Disclosure And Property Inspections Questions By Homeowners

by : Gatekeeper

In today's real estate market and increasing number of homes are "Sold-As-Is" via public auction.

The term is used to indicate the seller shall have no obligation to make repairs to the property and the buyer purchases the property at his/her own risk. Even if the purchaser agrees to buy the property in "as is" condition, the buyer should request the right to conduct an inspection prior to closing, in order to ascertain the nature and extent of any structural or other damage. Should an inspection reveal the property to be in a state of decay beyond repair, the buyer must retain the right to terminate the contract and be refunded the "Earnest Money."

This is however not the most way most homes are sold.

"Caveat Emptor." A common law concept from the Latin that means "let the buyer beware." It expresses the general concept that in the absence of any misrepresentation, the buyer must examine the goods or property and purchase at his or her risk.

So home buyers, never assume that a home, be it new or a resale home, is devoid of problems or that a home was built correctly because of the involvement of a municipal building department and the department's inspections, or has no flaws because someone else has lived in it before.

Before any purchase do the proper research and inspections. According to RealEstateWiki.com the top five most frequently asked questions regarding inspections and disclosures are:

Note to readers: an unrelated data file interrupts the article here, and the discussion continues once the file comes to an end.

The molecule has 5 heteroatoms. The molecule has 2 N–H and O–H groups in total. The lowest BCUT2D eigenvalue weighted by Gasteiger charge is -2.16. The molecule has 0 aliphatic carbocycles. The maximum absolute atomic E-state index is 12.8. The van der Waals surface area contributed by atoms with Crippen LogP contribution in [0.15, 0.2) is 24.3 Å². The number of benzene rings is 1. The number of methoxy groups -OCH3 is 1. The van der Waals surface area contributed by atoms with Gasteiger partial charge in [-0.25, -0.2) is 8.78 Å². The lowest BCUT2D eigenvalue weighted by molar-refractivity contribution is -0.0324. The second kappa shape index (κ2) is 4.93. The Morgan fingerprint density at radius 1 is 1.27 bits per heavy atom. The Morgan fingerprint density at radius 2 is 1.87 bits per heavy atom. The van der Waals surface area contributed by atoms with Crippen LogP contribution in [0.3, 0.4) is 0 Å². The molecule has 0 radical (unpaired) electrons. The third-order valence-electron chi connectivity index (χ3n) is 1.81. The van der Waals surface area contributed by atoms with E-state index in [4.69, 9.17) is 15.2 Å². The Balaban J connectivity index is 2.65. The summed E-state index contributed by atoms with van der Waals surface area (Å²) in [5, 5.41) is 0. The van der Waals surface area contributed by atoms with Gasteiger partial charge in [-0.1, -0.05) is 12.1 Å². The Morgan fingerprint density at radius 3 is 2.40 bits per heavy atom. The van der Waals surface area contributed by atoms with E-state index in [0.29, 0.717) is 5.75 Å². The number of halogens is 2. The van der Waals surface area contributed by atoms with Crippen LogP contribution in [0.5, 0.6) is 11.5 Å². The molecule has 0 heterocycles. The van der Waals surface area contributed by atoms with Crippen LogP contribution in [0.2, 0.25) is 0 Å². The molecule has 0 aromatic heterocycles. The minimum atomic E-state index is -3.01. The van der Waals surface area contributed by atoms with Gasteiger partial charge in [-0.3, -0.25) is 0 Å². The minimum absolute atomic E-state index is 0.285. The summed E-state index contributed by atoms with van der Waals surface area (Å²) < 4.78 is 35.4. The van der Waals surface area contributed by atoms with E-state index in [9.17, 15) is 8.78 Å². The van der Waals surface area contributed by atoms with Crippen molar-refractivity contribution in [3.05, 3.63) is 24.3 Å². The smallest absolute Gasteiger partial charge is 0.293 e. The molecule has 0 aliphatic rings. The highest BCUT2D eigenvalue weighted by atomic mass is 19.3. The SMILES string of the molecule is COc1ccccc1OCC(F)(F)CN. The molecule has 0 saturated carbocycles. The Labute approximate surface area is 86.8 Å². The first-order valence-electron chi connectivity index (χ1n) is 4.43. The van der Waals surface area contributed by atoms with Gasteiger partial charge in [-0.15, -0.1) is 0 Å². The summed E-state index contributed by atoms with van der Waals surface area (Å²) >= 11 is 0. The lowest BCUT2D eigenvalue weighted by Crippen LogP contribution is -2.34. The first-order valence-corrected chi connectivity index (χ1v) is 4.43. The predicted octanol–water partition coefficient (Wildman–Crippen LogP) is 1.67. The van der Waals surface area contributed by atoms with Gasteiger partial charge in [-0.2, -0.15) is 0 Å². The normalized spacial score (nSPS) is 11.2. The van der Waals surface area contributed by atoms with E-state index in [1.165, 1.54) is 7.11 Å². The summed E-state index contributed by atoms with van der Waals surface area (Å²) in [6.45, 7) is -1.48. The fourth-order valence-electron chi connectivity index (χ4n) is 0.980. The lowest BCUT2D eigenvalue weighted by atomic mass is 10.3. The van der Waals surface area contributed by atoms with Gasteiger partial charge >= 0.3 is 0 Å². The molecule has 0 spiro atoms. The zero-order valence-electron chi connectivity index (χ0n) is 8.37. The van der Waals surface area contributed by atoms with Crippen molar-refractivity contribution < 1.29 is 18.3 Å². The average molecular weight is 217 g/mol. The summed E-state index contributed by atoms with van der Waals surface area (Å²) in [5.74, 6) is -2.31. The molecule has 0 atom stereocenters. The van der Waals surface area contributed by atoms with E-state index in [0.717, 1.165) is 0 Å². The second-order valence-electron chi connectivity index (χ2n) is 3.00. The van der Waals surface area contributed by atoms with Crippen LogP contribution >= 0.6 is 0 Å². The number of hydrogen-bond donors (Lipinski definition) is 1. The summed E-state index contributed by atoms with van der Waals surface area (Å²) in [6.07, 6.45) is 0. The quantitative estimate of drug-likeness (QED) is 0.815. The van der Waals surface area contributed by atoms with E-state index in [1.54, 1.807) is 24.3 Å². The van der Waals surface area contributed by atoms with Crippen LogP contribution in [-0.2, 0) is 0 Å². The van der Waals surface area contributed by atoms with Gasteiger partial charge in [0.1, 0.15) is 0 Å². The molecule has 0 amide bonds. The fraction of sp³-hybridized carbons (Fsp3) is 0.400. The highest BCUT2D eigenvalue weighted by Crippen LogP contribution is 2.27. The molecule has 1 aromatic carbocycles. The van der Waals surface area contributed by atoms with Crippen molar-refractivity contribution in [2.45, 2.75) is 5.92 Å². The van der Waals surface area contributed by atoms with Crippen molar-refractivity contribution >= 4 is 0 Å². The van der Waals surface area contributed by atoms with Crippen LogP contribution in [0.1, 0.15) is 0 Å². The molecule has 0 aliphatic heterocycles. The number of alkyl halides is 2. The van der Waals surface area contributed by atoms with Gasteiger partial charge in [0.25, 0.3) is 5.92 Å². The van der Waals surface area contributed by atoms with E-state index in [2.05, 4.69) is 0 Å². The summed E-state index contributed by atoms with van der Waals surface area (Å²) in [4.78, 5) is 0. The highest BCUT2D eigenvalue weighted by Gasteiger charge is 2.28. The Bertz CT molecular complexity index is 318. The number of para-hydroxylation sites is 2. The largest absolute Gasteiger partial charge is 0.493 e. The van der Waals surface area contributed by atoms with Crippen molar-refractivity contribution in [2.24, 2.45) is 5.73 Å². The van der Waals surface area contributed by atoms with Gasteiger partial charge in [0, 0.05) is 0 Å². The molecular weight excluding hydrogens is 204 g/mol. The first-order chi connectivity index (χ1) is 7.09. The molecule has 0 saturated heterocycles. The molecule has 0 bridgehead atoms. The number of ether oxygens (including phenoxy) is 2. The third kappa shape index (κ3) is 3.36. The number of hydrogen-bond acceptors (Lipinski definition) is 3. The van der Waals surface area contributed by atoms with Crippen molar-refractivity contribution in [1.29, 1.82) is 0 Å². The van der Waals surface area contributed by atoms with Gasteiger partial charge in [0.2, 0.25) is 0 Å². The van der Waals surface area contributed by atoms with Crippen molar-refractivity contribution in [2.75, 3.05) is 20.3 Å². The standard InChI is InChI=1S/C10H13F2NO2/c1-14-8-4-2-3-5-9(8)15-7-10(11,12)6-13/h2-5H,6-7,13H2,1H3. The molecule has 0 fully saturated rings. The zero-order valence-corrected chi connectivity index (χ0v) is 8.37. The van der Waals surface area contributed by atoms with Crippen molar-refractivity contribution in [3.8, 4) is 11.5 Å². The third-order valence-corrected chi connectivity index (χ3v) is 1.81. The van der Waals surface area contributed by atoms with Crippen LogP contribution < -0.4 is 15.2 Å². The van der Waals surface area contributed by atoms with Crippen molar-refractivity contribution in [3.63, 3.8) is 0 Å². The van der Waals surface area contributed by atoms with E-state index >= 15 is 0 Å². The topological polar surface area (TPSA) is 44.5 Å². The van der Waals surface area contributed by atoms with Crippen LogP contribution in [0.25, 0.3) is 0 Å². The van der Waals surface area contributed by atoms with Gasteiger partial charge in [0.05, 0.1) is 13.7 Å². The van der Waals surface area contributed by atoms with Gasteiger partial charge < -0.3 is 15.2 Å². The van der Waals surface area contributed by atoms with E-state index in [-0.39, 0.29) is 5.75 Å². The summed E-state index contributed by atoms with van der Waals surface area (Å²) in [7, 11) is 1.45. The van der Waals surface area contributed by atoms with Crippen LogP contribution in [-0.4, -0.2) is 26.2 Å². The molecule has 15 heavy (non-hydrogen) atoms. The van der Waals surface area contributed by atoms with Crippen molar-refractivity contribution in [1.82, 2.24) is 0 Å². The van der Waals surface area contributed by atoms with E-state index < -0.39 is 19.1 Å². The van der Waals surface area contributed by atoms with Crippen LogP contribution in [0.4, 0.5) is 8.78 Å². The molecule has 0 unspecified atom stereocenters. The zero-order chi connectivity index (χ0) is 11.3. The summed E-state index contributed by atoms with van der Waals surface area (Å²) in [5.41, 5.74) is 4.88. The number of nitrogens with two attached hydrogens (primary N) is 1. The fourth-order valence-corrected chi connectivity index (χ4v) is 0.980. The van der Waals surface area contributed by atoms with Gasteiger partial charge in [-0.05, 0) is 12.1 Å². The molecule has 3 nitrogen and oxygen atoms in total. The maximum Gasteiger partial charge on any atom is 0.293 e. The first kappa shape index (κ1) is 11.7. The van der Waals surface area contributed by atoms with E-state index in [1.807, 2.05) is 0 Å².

&bull What Happens If The Seller And Buyer Cannot Agree On Who Is Going To Fix The Defects?
&bull What Environmental Hazards Must Be Disclosed, Especially In Older Homes?
&bull Is The Walk-through Necessary?
&bull Does The Seller Have To Disclose The Homeowners Association Bylaws And Fees?
&bull Should I Read The Termite Report Before The Closing?

When selling a home is firstly about finding a "ready, willing and able" buyer according to Real Estate Wiki. This phrase is used in real estate transactions to refer to a prospective home buyer of property who is legally capable and financially able to consummate the deal.

Traditionally, a real estate broker earns a commission upon procuring a "ready, willing and able" buyer on the listing terms, regardless of whether the seller actually goes through with the sale.

The "ready and willing" means the real estate broker has to produce a buyer who indicates that he or she is prepared to purchase the property and is willing to enter into a purchase contract. The "able" refers to the buyer's financial ability to comply with the terms of the contract related to the purchase price, loan approval and cash payments.

Secondly when buying or selling a home it is vital to ensure that you have all the facts and information about the property and neighborhood in questions. Also ensure that you have a understanding of all the real estate terms in the listing agreement, purchase agreement, etc.

For a quick and easy search of over 3,000 terms and real estate acronyms, as well as answers to over 800 important home buying and selling questions, visit RealEstateWiki.com.